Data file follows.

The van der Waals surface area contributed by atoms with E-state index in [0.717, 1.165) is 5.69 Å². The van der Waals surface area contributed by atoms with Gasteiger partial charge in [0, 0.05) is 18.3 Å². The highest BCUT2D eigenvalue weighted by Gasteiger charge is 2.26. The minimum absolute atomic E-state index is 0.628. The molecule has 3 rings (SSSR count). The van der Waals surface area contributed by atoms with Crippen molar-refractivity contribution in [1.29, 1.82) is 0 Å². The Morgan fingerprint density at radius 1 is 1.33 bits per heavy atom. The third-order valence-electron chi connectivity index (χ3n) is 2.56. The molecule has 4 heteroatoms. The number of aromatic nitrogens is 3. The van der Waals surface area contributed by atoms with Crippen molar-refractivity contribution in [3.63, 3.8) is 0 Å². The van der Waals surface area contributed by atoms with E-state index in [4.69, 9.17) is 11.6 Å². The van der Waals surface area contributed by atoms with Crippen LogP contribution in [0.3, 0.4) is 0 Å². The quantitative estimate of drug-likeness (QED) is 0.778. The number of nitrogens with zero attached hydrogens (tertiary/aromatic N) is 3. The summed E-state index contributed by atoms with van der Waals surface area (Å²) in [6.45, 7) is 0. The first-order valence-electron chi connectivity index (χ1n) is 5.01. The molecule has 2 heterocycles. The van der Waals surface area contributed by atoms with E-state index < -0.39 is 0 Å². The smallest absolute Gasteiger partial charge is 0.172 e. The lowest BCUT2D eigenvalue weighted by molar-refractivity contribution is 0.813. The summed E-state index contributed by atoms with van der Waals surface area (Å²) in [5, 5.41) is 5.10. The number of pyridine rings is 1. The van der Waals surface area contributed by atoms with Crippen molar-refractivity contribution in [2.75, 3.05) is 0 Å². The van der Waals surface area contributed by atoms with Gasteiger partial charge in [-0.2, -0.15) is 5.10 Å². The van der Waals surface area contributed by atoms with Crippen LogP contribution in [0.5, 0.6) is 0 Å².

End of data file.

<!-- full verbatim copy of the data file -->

The van der Waals surface area contributed by atoms with E-state index in [0.717, 1.165) is 5.69 Å². The van der Waals surface area contributed by atoms with Gasteiger partial charge in [0, 0.05) is 18.3 Å². The highest BCUT2D eigenvalue weighted by Gasteiger charge is 2.26. The minimum absolute atomic E-state index is 0.628. The molecule has 3 rings (SSSR count). The van der Waals surface area contributed by atoms with Crippen molar-refractivity contribution in [1.29, 1.82) is 0 Å². The Morgan fingerprint density at radius 1 is 1.33 bits per heavy atom. The third-order valence-electron chi connectivity index (χ3n) is 2.56. The molecule has 4 heteroatoms. The number of aromatic nitrogens is 3. The van der Waals surface area contributed by atoms with Crippen molar-refractivity contribution in [3.63, 3.8) is 0 Å². The van der Waals surface area contributed by atoms with E-state index in [4.69, 9.17) is 11.6 Å². The van der Waals surface area contributed by atoms with Crippen LogP contribution in [0.3, 0.4) is 0 Å². The quantitative estimate of drug-likeness (QED) is 0.778. The number of nitrogens with zero attached hydrogens (tertiary/aromatic N) is 3. The summed E-state index contributed by atoms with van der Waals surface area (Å²) in [6.45, 7) is 0. The first-order valence-electron chi connectivity index (χ1n) is 5.01. The molecule has 2 heterocycles. The van der Waals surface area contributed by atoms with E-state index < -0.39 is 0 Å². The smallest absolute Gasteiger partial charge is 0.172 e. The lowest BCUT2D eigenvalue weighted by molar-refractivity contribution is 0.813. The summed E-state index contributed by atoms with van der Waals surface area (Å²) in [5, 5.41) is 5.10. The number of pyridine rings is 1. The van der Waals surface area contributed by atoms with Crippen molar-refractivity contribution in [2.75, 3.05) is 0 Å². The van der Waals surface area contributed by atoms with Gasteiger partial charge in [-0.2, -0.15) is 5.10 Å². The van der Waals surface area contributed by atoms with Crippen LogP contribution in [0.5, 0.6) is 0 Å².